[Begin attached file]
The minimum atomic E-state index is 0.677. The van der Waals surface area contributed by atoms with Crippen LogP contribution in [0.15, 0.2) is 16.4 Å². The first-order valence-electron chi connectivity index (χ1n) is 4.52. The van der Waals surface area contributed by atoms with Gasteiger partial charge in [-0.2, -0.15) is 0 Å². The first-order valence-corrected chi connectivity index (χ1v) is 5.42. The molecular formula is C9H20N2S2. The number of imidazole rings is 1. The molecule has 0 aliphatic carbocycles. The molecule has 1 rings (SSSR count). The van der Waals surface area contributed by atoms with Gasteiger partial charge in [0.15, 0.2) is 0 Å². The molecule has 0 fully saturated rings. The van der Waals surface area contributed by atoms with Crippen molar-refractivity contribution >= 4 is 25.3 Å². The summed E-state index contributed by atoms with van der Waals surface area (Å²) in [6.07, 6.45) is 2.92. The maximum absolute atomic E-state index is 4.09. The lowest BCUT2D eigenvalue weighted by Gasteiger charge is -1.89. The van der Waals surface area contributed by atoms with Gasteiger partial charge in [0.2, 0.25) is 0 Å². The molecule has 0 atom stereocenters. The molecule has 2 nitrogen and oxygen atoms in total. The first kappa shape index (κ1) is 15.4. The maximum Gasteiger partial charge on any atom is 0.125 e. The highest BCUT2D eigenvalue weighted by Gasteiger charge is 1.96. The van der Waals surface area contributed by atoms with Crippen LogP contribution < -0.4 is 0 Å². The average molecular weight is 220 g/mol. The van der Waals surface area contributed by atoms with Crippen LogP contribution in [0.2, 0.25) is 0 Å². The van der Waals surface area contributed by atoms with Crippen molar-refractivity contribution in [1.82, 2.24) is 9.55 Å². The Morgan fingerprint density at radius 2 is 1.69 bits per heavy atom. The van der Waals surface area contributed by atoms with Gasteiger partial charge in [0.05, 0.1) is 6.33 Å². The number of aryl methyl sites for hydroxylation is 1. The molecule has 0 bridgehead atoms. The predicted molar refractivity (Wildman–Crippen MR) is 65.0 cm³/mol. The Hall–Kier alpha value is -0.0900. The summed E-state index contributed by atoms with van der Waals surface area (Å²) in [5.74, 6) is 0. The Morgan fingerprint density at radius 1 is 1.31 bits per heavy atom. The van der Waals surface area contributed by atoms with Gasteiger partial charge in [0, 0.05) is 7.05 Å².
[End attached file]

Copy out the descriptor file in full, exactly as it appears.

The minimum atomic E-state index is 0.677. The van der Waals surface area contributed by atoms with Crippen LogP contribution in [0.15, 0.2) is 16.4 Å². The first-order valence-electron chi connectivity index (χ1n) is 4.52. The van der Waals surface area contributed by atoms with Gasteiger partial charge in [-0.2, -0.15) is 0 Å². The first-order valence-corrected chi connectivity index (χ1v) is 5.42. The molecular formula is C9H20N2S2. The number of imidazole rings is 1. The molecule has 0 aliphatic carbocycles. The molecule has 1 rings (SSSR count). The van der Waals surface area contributed by atoms with Gasteiger partial charge in [0.15, 0.2) is 0 Å². The molecule has 0 fully saturated rings. The van der Waals surface area contributed by atoms with Crippen molar-refractivity contribution >= 4 is 25.3 Å². The summed E-state index contributed by atoms with van der Waals surface area (Å²) in [6.07, 6.45) is 2.92. The maximum absolute atomic E-state index is 4.09. The lowest BCUT2D eigenvalue weighted by Gasteiger charge is -1.89. The van der Waals surface area contributed by atoms with Gasteiger partial charge in [0.2, 0.25) is 0 Å². The molecule has 0 atom stereocenters. The molecule has 2 nitrogen and oxygen atoms in total. The first kappa shape index (κ1) is 15.4. The maximum Gasteiger partial charge on any atom is 0.125 e. The highest BCUT2D eigenvalue weighted by Gasteiger charge is 1.96. The van der Waals surface area contributed by atoms with Crippen LogP contribution < -0.4 is 0 Å². The average molecular weight is 220 g/mol. The van der Waals surface area contributed by atoms with Crippen LogP contribution in [0.2, 0.25) is 0 Å². The van der Waals surface area contributed by atoms with Crippen molar-refractivity contribution in [1.82, 2.24) is 9.55 Å². The Morgan fingerprint density at radius 2 is 1.69 bits per heavy atom. The van der Waals surface area contributed by atoms with Gasteiger partial charge in [0.05, 0.1) is 6.33 Å². The number of aryl methyl sites for hydroxylation is 1. The molecule has 0 bridgehead atoms. The predicted molar refractivity (Wildman–Crippen MR) is 65.0 cm³/mol. The Hall–Kier alpha value is -0.0900. The summed E-state index contributed by atoms with van der Waals surface area (Å²) in [5.74, 6) is 0. The Morgan fingerprint density at radius 1 is 1.31 bits per heavy atom. The van der Waals surface area contributed by atoms with Gasteiger partial charge in [0, 0.05) is 7.05 Å².